skip to content
Iron curtain : the crushing of Eastern Europe, 1944-1956 Preview this item
ClosePreview this item
Checking...

Iron curtain : the crushing of Eastern Europe, 1944-1956

Author: Anne Applebaum
Publisher: New York : Doubleday, ©2012.
Edition/Format:   Book : English : 1st United States edView all editions and formats
Database:WorldCat
Summary:
In the follow-up to her previous book "Gulag," the author, a journalist, delivers a history of how Communism took over Eastern Europe after World War II and transformed in frightening fashion the individuals who came under its sway. At the end of World War II, the Soviet Union, to its surprise and delight, found itself in control of a huge swath of territory in Eastern Europe. Josef Stalin and his secret police set  Read more...
Rating:

(not yet rated) 0 with reviews - Be the first.

Subjects
More like this

 

Find a copy in the library

&AllPage.SpinnerRetrieving; Finding libraries that hold this item...

Details

Genre/Form: History
Document Type: Book
All Authors / Contributors: Anne Applebaum
ISBN: 9780385515696 0385515693
OCLC Number: 776519682
Description: xxxvi, 566 pages, [28] pages of plates : illustrations, maps ; 25 cm
Contents: pt. 1. False dawn : Zero hour ; Victors ; Communists ; Policemen ; Violence ; Ethnic cleansing ; Youth ; Radio ; Politics ; Economics --
pt. 2. High Stalinism : Reactionary enemies ; Internal enemies ; Homo Sovieticus ; Socialist realism ; Ideal cities ; Reluctant collaborators ; Passive opponents ; Revolutions --
Epilogue.
Responsibility: Anne Applebaum.

Abstract:

In the follow-up to her previous book "Gulag," the author, a journalist, delivers a history of how Communism took over Eastern Europe after World War II and transformed in frightening fashion the individuals who came under its sway. At the end of World War II, the Soviet Union, to its surprise and delight, found itself in control of a huge swath of territory in Eastern Europe. Josef Stalin and his secret police set out to convert a dozen radically different countries to Communism, a completely new political and moral system. In this book, the author describes how the Communist regimes of Eastern Europe were created and what daily life was like once they were complete. She draws on newly opened East European archives, interviews, and personal accounts translated for the first time to portray in detail the dilemmas faced by millions of individuals trying to adjust to a way of life that challenged their every belief and took away everything they had accumulated. Today the Soviet Bloc is a lost civilization, one whose cruelty, paranoia, bizarre morality, and strange aesthetics is captured in the pages of this book.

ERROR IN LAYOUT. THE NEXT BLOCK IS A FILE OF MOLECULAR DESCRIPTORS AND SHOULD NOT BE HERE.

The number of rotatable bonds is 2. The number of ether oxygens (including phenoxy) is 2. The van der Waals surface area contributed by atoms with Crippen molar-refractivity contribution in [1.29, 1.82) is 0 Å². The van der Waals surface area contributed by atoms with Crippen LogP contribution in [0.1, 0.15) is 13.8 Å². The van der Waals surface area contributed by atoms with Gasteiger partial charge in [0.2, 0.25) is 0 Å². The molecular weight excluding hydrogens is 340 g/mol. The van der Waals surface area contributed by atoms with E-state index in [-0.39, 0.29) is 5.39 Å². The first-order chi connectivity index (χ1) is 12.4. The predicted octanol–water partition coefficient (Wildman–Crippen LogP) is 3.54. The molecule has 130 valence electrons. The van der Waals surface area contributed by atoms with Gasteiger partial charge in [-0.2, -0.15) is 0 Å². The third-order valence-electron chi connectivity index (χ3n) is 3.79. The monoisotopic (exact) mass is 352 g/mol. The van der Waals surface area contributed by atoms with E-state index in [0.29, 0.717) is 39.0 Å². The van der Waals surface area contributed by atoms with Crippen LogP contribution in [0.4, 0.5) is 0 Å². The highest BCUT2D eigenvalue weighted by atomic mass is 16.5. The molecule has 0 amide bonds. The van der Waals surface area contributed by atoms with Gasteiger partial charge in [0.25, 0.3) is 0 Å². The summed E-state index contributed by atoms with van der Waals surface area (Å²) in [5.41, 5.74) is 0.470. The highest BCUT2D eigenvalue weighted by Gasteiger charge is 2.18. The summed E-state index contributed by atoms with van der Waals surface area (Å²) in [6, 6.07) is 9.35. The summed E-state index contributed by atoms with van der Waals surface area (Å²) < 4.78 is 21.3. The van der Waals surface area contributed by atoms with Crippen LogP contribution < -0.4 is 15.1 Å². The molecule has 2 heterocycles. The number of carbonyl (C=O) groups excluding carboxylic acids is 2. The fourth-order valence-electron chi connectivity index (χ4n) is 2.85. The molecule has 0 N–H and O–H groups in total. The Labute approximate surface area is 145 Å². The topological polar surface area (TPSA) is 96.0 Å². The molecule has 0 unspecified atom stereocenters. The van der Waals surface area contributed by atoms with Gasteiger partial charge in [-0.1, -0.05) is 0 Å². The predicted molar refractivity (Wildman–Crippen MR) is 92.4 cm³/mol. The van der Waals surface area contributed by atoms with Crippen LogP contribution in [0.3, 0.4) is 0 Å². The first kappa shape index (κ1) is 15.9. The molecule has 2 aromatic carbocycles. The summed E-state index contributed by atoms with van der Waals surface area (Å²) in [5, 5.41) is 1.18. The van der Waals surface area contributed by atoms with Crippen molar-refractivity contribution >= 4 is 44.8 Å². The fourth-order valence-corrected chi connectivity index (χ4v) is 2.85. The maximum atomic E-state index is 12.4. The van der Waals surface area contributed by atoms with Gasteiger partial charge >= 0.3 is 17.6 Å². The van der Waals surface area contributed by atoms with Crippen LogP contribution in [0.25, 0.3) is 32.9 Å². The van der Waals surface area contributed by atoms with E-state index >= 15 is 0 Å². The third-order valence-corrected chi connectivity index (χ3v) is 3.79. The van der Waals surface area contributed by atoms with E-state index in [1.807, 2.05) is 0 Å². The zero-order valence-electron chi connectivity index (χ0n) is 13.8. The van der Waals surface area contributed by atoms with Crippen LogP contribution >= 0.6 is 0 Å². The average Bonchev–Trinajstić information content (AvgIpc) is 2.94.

Reviews

User-contributed reviews
Retrieving GoodReads reviews...
Retrieving DOGObooks reviews...

Tags

Be the first.
Confirm this request

You may have already requested this item. Please select Ok if you would like to proceed with this request anyway.

Linked Data


<http://www.worldcat.org/oclc/776519682>
library:oclcnum"776519682"
library:placeOfPublication
library:placeOfPublication
owl:sameAs<info:oclcnum/776519682>
rdf:typeschema:Book
schema:about
schema:about
schema:about
schema:about
schema:about
schema:about
schema:about
schema:about
schema:about
schema:about
schema:about
schema:about
schema:about
schema:about
schema:about
schema:about
schema:about
schema:about
schema:about
schema:about
schema:about
schema:about
schema:about
schema:about
schema:about
schema:about
schema:about
schema:about
schema:bookEdition"1st United States ed."
schema:copyrightYear"2012"
schema:creator
schema:datePublished"2012"
schema:description"In the follow-up to her previous book "Gulag," the author, a journalist, delivers a history of how Communism took over Eastern Europe after World War II and transformed in frightening fashion the individuals who came under its sway. At the end of World War II, the Soviet Union, to its surprise and delight, found itself in control of a huge swath of territory in Eastern Europe. Josef Stalin and his secret police set out to convert a dozen radically different countries to Communism, a completely new political and moral system. In this book, the author describes how the Communist regimes of Eastern Europe were created and what daily life was like once they were complete. She draws on newly opened East European archives, interviews, and personal accounts translated for the first time to portray in detail the dilemmas faced by millions of individuals trying to adjust to a way of life that challenged their every belief and took away everything they had accumulated. Today the Soviet Bloc is a lost civilization, one whose cruelty, paranoia, bizarre morality, and strange aesthetics is captured in the pages of this book."@en
schema:description"pt. 1. False dawn : Zero hour ; Victors ; Communists ; Policemen ; Violence ; Ethnic cleansing ; Youth ; Radio ; Politics ; Economics -- pt. 2. High Stalinism : Reactionary enemies ; Internal enemies ; Homo Sovieticus ; Socialist realism ; Ideal cities ; Reluctant collaborators ; Passive opponents ; Revolutions -- Epilogue."@en
schema:exampleOfWork<http://worldcat.org/entity/work/id/1184233479>
schema:genre"History."@en
schema:genre"History"@en
schema:inLanguage"en"
schema:name"Iron curtain : the crushing of Eastern Europe, 1944-1956"@en
schema:publisher
schema:url
schema:workExample

Content-negotiable representations

Close Window

Please sign in to WorldCat 

Don't have an account? You can easily create a free account.